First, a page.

I am working with fellow undergrad, Matt Bevil, to assess the recent spread of salt marsh die-off into Narragansett Bay. Creek bank die-off has been extensively documented in Cape Cod marshes, but only recently arrived in Rhode Island. We are looking at how patterns of die-off relate to shoreline development, recreational fishing, substrate hardness, and nutrient loading into Narragansett Bay. We will use historical aerial photographs to map the spread of die-off into the Bay and will quantify Sesarma reticulatum densities, burrow densities, substrate hardness, nutrient levels, herbivory rates, and predation rates to explain the spatial relationship between these variables and creek bank die-off. *
I am also interested in species invasions and the broad range of biotic and abiotic consequences they may have. My previous work has looked at the invasion of Phragmites australis into Narragansett Bay. Using aerial photographs provided by Rhode Island GIS, I analyzed the effect of salt marsh catchment basin development intensity and the resultant spread of Phragmites. As part of this project, we also looked at the differential nutrient sequestering ability of Phragmites and the native species it replaces, Iva frutescens, to further understand the effects of this invasive at different development intensity levels.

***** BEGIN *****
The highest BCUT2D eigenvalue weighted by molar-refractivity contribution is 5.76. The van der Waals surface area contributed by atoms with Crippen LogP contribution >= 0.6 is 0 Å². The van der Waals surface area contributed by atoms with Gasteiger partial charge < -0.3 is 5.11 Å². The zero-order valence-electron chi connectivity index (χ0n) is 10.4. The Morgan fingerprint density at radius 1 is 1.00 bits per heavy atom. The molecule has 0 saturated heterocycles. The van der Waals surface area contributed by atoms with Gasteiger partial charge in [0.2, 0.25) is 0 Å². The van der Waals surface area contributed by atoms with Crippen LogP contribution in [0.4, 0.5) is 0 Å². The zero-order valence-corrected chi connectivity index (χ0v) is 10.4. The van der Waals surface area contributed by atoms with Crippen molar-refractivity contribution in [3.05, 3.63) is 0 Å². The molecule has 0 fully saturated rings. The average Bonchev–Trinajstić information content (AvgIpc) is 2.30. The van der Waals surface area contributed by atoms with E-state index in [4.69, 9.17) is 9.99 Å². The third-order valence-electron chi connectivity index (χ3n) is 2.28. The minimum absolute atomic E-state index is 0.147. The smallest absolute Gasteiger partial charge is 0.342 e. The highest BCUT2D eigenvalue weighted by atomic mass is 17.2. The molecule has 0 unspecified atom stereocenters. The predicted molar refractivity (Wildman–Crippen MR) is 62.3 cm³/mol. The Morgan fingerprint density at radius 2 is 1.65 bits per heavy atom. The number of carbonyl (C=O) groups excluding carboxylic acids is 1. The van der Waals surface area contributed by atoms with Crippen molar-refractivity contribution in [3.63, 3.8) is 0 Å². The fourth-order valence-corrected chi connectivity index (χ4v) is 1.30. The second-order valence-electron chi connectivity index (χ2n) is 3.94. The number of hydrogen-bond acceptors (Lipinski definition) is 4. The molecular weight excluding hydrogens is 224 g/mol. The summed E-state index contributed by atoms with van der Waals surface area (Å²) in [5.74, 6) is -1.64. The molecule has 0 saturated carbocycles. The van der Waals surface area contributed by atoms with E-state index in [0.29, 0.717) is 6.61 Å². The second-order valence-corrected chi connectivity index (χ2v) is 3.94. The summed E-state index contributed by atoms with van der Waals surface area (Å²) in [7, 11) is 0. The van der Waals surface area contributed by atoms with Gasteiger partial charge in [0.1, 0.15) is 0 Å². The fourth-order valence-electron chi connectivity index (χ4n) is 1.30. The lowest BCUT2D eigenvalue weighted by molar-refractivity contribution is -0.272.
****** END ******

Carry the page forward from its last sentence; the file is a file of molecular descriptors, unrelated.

* This project is made possible through the Voss Environmental Fellows Program with the additional support of the Henry David Thoreau Foundation, Peter and Pamela Voss, Brown University’s Swearer Center, the Woods Lectureship Fund, the Center for Environmental Studies, and Environmental Change Initiative.